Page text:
Sunday, February 5, 2017

Animals and Personality in Manga

When I was growing up, my family occasionally played a kind of 20-anthropomorphizing-questions game; the answer was always a person while the questions included, "What kind of animal would this person be?" "What kind of plant?" "What kind of wrapping paper?" and so on.

The question did not refer to the type of animal or plant or wrapping paper the person liked but, rather, what characteristics the person shared with the animal or plant or wrapping paper.

Manga employs these sorts of comparisons consistently and naturally;  animals are the default analogy. Although characters are most often compared to cats and dogs, they are also compared to bears, rabbits, even tigers.

In Apple & Honey: His Rose-Colored Life, Natsuki compares Komano to a cat AND to a dog. In Honey Darling, the main protagonist not only finds and cares for an (actual) adorable little cat but has the personality of one (he compares his roommate, the veterinarian, to a bear). And in Rabbit Man, Tiger Man (see below), the entire point of the characters is that one is a rabbit (the Doc) and one is a tiger (Yakuza-san). Can a rabbit and tiger get along?

Hilariously, the bonus story at the end of otherwise serious-minded Maiden Rose is an over-the-top farce where the main characters are re-imagined as a cat and a dog (see above). Forget Gnomeo & Juliet: when it comes to satires, looks like Animal Farm hits closer to home!

Generally speaking, throughout manga, cats/cat characters are quiet, clever, and luxury-minded while dogs/dog characters are extroverted, blunt, and friendly. Cats are quite popular in Japan though dogs have their own following. Being compared to any animal is a mark of having "arrived"!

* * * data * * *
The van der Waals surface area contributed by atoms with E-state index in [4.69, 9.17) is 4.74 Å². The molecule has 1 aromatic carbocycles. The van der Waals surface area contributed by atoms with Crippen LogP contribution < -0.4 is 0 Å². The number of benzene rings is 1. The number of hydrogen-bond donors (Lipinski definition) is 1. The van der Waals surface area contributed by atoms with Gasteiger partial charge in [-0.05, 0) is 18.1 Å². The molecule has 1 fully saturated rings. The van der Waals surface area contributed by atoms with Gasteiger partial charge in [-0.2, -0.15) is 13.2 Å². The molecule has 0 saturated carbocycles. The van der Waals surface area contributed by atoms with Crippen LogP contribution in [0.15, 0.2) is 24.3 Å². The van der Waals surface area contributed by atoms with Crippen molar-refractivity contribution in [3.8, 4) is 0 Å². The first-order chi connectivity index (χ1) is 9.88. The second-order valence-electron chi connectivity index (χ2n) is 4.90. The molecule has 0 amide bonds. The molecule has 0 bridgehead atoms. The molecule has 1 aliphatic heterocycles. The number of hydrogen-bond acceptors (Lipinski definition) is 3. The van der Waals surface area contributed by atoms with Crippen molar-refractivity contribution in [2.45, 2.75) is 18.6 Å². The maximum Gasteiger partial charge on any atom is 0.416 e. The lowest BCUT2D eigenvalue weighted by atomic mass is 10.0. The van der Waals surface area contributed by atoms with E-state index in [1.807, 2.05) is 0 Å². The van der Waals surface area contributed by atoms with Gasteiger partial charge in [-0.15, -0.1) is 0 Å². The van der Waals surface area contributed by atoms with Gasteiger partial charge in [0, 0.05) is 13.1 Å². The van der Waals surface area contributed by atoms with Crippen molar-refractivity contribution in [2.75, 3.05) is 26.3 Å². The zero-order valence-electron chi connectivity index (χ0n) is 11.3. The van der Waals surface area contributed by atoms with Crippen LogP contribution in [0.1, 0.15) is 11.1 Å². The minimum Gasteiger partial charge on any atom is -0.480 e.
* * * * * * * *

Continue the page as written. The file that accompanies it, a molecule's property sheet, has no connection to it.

1 comment:

  1. Comparing people to animals exists in all cultures, but it seems to appear in manga and anime as short hand a lot. To use two non-romantic manga examples: There's a funny scene in Rurouni Kenshin where one character thinks of what animals three female characters are like.

    I can also think of two non-romantic examples from the (REALLY DARK) action/crime manga Black Lagoon: Roberta, one of the major recurring characters was a guerilla with FARC upon a time. During her time, she earned the name "Bloodhound of Florencia" because of the tenacity which she would accomplish her missions and kill her targets. (She's actually also compared to The Terminator.)

    Another example in Black Lagoon is the main character Revy is compared to a junkyard dog by a Yakuza. She is vicious and territorial person who cannot exist in normal society. Despite this explains her relationship the other (more sympathetic) main character the salaryman Rock. He's the one guy who was able to make nice with the junkyard dog. For all her violent nature, she shows him considerable loyalty. It's debatable what the exact nature of their relationship is: comrades-in-arms, romantic but her issues keep her from consummating it, or they go to be regularly but off-panel.

    Okay, that's a bit of a tangent (particularly from the whole romance part), but it shows how useful animal metaphors can be.